What is a Headache and What is it Telling You? | Revere Health

A headache might be the most common medical condition in the world, but many people don’t understand how headaches work or what they mean. Plenty of people brush them off as a minor inconvenience, and a lot of the time that’s all they are – but every once in awhile, they can be signs of bigger issues.

Many people suffer from regular headaches as part of their daily lives, and in the worst cases, these can be painful and life-altering. Let’s lay out some of the basics of headaches, and what they may or may not be telling us.

Headache Causes

Headaches have several different causes, but they’re broken up into two broad categories: primary headaches and secondary headaches.

Primary Headaches:

Primary headaches have to do with issues inside the head and not with issues anywhere else in the body. Problems in the brain, toxins in the environment or certain genetic traits can all cause primary headaches, but their symptoms are usually limited to the head alone.

In some cases, daily lifestyle choices can cause primary headaches. A few common factors here include:

  • Drugs and alcohol
  • Stress
  • Diet, especially one high in processed foods
  • Issues with sleep or posture

Secondary Headaches:

Secondary headaches cover headaches which can signal a more serious issue somewhere else in the body. There are dozens of conditions which might lead to pain in the head that our brain recognizes as a headache, and they can cause pain levels ranging from mild to severe.

If you begin experiencing headaches on a more regular basis than normal, it’s possible they’re secondary headaches that signal a problem. If pain doesn’t go away, see a doctor about pain relief and a checkup to find out what other issues might be going on.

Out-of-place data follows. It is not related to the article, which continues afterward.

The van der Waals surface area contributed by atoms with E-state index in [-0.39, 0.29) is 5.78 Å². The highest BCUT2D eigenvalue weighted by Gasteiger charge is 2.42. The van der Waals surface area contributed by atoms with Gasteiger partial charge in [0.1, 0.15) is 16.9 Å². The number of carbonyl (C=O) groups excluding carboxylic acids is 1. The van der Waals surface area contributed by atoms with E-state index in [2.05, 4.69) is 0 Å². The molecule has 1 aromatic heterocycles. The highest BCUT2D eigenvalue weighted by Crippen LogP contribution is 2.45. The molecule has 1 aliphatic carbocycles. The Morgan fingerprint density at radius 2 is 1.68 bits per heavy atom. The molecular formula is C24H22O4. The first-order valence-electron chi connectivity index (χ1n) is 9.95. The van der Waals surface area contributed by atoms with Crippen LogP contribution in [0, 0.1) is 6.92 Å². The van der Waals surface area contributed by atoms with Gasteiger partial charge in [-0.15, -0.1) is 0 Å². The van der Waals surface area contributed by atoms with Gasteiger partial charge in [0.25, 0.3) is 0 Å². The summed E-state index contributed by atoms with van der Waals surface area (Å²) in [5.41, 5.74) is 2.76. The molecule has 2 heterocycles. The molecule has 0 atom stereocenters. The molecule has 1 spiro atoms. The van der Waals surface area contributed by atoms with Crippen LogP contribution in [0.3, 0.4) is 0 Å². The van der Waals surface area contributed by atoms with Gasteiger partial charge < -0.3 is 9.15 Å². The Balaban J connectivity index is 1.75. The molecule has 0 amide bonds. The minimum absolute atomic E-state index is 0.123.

Types of Headaches

There are over 150 kinds of headaches, but most are rare. A few types are generally more common including:

  • Tension headaches: The most frequent kind of headaches for adults, these are also called stress headaches or chronic daily headaches. Pain is usually mild, and can be random.
  • Cluster headaches: Much less common than tension headaches but also much more painful, cluster headaches are often felt behind the eyes. They’re named for the way they show up in clusters for a few weeks at a time, then disappear completely for months or even years before coming back without warning.
  • Sinus headaches: Caused by aggravated sinuses, sinus headaches lead to many of the same symptoms as a cold: running nose, fever, head pressure and pain in the cheeks or nose area.
  • Migraines: Severe headaches that last anywhere from hours to a few days and happen a few times per month. People with migraines can also become nauseous and lose their appetite, or become sensitive to light and loud noises. Both children and adults can get migraines.
  • Acute headaches: Sudden headaches in children that go away quickly and usually are signs of a sinus infection.
  • Traction headaches: Also known as chronic progressive headaches, traction headaches get worse and more common over time, and can signal a brain or skull disorder.

Diagnosis

In many cases, your doctor can diagnose headaches simply by talking to you about your symptoms and giving you a basic physical exam. Try to be as accurate as you can when describing your situation to your doctor, as the details might be important for deciding how to treat your headaches. In some situations, your doctor might order a CT scan or an MRI to see more.

Most of the time, headache symptoms are manageable enough to schedule a doctor’s appointment in advance. If certain extreme symptoms are present, though, call 911 or go to the emergency room.

Treatment

Treatment for headaches depend on many individual factors, and some people don’t need long term treatment. In some cases, your doctor might prescribe medication, or recommend a therapist for stress-related cases. The causes of headaches aren’t always clear right away, so it may take a bit of time for you and your doctor to find the perfect treatment plan.

Revere Health Neurology specialists treat patients with a variety of neurological disorders.

This information is not intended to replace the advice of a medical professional. You should always consult your doctor before making decisions about your health.

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